Lavender is one of the few herbs that has always been in great repute
and allusions to it are legion. From the custom of laying it among
linen, or other carefully stored goods, a proverb has arisen--Timbs
quotes from Earle’s _Microcosm_: “He takes on against the Pope without
mercy and has a jest still _in Lavender_ for Bellarmine.” Walton’s
_Coridon_ mentions that “the sheets” smell of lavender in a literal
sense, and Parkinson says that it is much put among “apparell.” Oil of
Lavender is still to be found in the British Pharmacopœia, and some of
the old writers utter serious warnings against “divers rash and
overbold Apothecaries and other foolish women,” who gave
indiscriminately the distilled water, or composition that is made of
distilled wine in which flower seeds have been steeped. Turner suggests
using it in a curious manner. “I judge that the flowers of Lavander
quilted in a cappe and dayly worne are good for all diseases of the head
that come of a cold cause and that they comfort the braine very well.”
Dr Fernie says it is of real use in a case of nervous headache. Lavender
used to be called Lavender Spike or Spike alone, and French Lavender
(_L. Stæchas_) Stickadove or Cassidony, sometimes turned by country
people into Cast-me-down. _La petite Corbeille_ tells us that the juice
of Lavender is a specific in cases of loss of speech and adds drily,
“une telle propriété suffirait pour rendre cette plante à jamais
precieuse.” In Spain and Portugal it is used to strew churches and it is
burned in bonfires on St John’s Day, the day when all evil spirits are
abroad. In some countries it must still possess wonderful qualities!
Tuscan peasants believe that it will prevent the Evil Eye from hurting

The pretty delicately-scented spikes of White Lavender are less well
known than they should be, but like many other herbs they received more
admiration in former days as has been already said, at the close of the
sixteenth century, a literary guild was called after it. In the
Parliamentary Survey (November 1649) of the Manor of Wimbledon, “Late
parcel of the possessions of Henrietta Maria, the relict and late Queen
of Charles Stuart, late King of England”--an exact inventory is made of
the house and grounds (in which forty-four perches of land, called the
Hartichoke Garden is named), and among other things, “very great and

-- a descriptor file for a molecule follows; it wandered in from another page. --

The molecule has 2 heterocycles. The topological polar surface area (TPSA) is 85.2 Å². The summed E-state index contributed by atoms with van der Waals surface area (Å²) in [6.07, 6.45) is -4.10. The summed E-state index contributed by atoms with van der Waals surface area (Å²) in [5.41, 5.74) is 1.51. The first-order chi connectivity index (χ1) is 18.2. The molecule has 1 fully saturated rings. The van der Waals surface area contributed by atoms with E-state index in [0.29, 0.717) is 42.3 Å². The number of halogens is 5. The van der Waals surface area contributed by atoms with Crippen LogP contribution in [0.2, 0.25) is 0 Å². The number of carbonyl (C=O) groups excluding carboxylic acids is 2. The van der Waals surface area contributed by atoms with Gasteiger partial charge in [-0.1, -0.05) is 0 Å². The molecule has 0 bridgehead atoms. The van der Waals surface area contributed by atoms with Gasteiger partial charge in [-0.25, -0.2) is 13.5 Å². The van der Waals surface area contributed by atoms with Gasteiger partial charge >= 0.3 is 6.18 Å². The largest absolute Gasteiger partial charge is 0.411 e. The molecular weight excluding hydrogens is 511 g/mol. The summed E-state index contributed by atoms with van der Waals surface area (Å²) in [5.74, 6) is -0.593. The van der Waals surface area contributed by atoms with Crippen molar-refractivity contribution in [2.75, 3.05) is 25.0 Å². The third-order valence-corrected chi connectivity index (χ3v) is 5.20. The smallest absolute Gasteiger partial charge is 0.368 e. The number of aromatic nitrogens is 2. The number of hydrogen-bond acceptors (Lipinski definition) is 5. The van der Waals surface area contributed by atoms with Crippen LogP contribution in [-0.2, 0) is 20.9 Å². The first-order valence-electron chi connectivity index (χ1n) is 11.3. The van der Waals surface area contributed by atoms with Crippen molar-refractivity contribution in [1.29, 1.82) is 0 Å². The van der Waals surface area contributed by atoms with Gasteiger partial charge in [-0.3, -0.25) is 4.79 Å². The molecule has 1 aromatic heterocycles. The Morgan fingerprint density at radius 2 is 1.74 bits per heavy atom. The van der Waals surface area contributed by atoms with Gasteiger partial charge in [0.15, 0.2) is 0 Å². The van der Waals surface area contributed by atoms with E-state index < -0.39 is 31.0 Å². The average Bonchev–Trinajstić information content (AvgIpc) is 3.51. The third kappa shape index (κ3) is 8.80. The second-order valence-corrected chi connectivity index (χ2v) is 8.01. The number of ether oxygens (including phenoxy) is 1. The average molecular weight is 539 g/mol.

large borders of Rosemary, Rue and White Lavender and great varietie of
excellent herbs” are noticed.

LAVENDER COTTON (_Santolina_).

Lavender Cotton is a little grey plant with “very finely cut leaves,
clustered buttons of a golden colour and of a sweet smell and is often
used in garlands and in decking up of gardens and houses.” The French
called it _Petit Cyprez_ and _Guarde Robe_, from which it may be
inferred that it was one of the herbs laid in chests among furs and
robes. Tusser counts it among his “strewing herbes,” and it is now
chiefly used as an edging to beds or borders.

MEADOW-SWEET (_Spiræa Ulmaria_).

  Bring, too, some branches forth of Daphne’s hair,
  And gladdest myrtle for the posts to wear,
  With spikenard weav’d and marjorams between
  And starr’d with yellow-golds and meadows-queen.

  _Pan’s Anniversary._--BEN JONSON.

  Amongst these strewing herbs, some others wild that grow,
  As burnet, all abroad, and meadow-wort they throw.

  _Polyolbion_, Song xv.

  _She._ The glow-room lights, as day is failing
                Dew is falling over the field.
  _He._ The meadow-sweet its scent is exhaling,
                Honeysuckles their fragrance yield.
  _Together._ Then why should we be all the day toiling?
            Lads and lasses, along with me!
  _She._ There’s Jack o’ Lantern lustily dancing,
         In the marsh with flickering flame.
  _He._ And Daddy-long-legs, spinning and prancing,
         Moth and midge are doing the same.
  _Chorus._ Then why should we, etc.


  Where peep the gaping speckled cuckoo-flowers